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Yusniel Diaz is ready to compete for a spot in the Orioles outfield

The centerpiece of the 2018 Manny Machado trade is nearing his arrival on the Orioles 40-man roster.

Baltimore Orioles v Boston Red Sox Photo by Michael Reaves/Getty Images

The Orioles minor league system is headed in the right direction. General manager Mike Elias has updated the club’s methods of scouting and development. Throw in a couple of premium draft picks plus a renewed interest in foreign talent and you have the makings of a competitive, modern talent pipeline. But this rising tide hasn’t lifted all boats.

Yusniel Diaz came to the Orioles organization in July of 2018 as the cornerstone of the trade that landed Manny Machado with the Los Angeles Dodgers. Other notable names in that deal were Dean Kremer, Rylan Bannon and Zach Pop. Of that group, only Kremer has emerged in Baltimore while Bannon has had a cup of coffee in Triple-A and Pop has recovered from Tommy John surgery.

Meanwhile, Diaz has remained in almost the exact same spot in which he arrived. In 59 games with the Dodgers Double-A team in 2018, Diaz posted a 152 wRC+. In 76 games with Double-A Bowie in 2019, Diaz had a 135 wRC+ while also taking two extended trips to the injured list. For a player that was once considered a top 50 prospect in the entire sport, it is a little disappointing to not see his statistics take a noticeable leap forward yet.

That disappointment has been reflected in how he is viewed in the industry. Diaz is nowhere to be found in any “Top 100” lists anymore. But it’s not as if he has completely fallen off the map. MLB Pipeline still regards him as the O’s 8th-best prospect, while FanGraphs has him down at 14th.

This off-season represents an important moment in his career. Diaz is Rule 5 eligible for the first time in his career. That means the Orioles either need to add him to their 40-man roster prior to November 20, or they risk losing him to the Rule 5 draft on December 10.

A year ago, this decision would have seemed like a no-brainer (and it still might be), but the 2020 season made the Orioles outfield situation more competitive. Anthony Santander is now a Gold Glove finalist and arguably the best hitter on the team. D.J. Stewart had a streak where he couldn’t stop hitting home runs. Austin Hays and Cedric Mullins showed promise on both sides of the ball. They have to find ways to get Ryan Mountcastle’s bat in the lineup. And the organization is hopeful that Trey Mancini will be able to return from cancer treatments.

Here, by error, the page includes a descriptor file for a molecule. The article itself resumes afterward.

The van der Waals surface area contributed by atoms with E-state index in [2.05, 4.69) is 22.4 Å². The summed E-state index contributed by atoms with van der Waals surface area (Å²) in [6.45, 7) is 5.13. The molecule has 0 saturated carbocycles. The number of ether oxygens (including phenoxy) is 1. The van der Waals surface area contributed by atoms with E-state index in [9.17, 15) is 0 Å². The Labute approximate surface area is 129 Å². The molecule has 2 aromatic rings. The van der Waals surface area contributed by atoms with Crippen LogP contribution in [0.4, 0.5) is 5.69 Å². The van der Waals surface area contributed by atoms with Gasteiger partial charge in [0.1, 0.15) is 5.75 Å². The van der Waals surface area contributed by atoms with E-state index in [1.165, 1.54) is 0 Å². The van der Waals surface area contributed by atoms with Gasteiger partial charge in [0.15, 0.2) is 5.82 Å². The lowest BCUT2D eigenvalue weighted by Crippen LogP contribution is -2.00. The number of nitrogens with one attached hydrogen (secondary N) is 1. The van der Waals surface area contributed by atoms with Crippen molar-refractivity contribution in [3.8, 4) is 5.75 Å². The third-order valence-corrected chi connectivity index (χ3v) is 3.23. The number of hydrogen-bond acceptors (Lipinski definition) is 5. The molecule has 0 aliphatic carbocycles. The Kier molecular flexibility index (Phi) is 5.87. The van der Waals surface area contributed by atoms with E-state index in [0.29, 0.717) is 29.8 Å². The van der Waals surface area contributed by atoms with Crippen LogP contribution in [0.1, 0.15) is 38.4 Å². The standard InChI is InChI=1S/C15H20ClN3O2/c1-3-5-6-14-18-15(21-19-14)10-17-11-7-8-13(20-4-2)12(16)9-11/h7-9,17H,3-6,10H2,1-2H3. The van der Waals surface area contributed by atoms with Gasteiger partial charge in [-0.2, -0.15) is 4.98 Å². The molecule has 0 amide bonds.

The cancellation of the 2020 minor league season meant that Diaz spent his entire summer in familiar surroundings, the O’s alternate site in Bowie. That alternate site is a black box for most of us in Birdland. Many of the players that spent time in both Baltimore and Bowie this summer (Kremer, Mullins, Stewart) seemed better for it. But for players like Diaz, we can only hope that improvements were made.

What we do know is that Diaz looked solid in spring training prior to everything being shut down. In 10 games he went 6-for-20 with two triples, four walks, seven strikeouts and two stolen bases.

That’s not to say he was in real contention of making the 2020 Opening Day roster. In August, Elias was quoted as saying that Diaz was “flying under the radar,” but a potential call-up would be hindered by his absence from the 40-man roster.

Had this past season gone down like a normal campaign, Diaz would have spent a significant amount of time in Triple-A Norfolk. It’s possible that a 40-man spot would have opened up for him. What’s more likely is that the O’s wanted as much long term flexibility as possibly, and Diaz didn’t need to be on the 40-man roster until this off-season.

Ultimately, it would make no sense for the Orioles to leave Diaz open to the Rule 5 draft. Although injuries and uneven play over the last year has dimmed his star a bit, he still has intriguing tools and is far enough in his development that several teams would be interested in adding him as a corner outfield option.

But Diaz won’t waltz into the Orioles starting lineup. As mentioned earlier, the team’s outfield is a bit crowded at the moment, and Elias will prefer to slow play Diaz and see how he performs in Norfolk prior to a promotion. At the same time, it will give opportunities to Hays, Stewart and Mullins to see if they can replicate some of their recent successes.

The Orioles likely have a reliable every day player in Diaz. Has he changed much since the public last saw him on a field in March? It’s unclear, but probably not. Even if he is the exact same player, that would mean the O’s have a guy with an above-average throwing arm and a bunch of other good but not great tools.

We will know a lot more about Diaz and his fate for 2021 by the time spring training rolls around. Can he compete with Stewart for playing time in left field? Did he make any improvements at Bowie? But first, he needs to be added to the team’s 40-man roster. That is something that is almost guaranteed to happen in the next three weeks.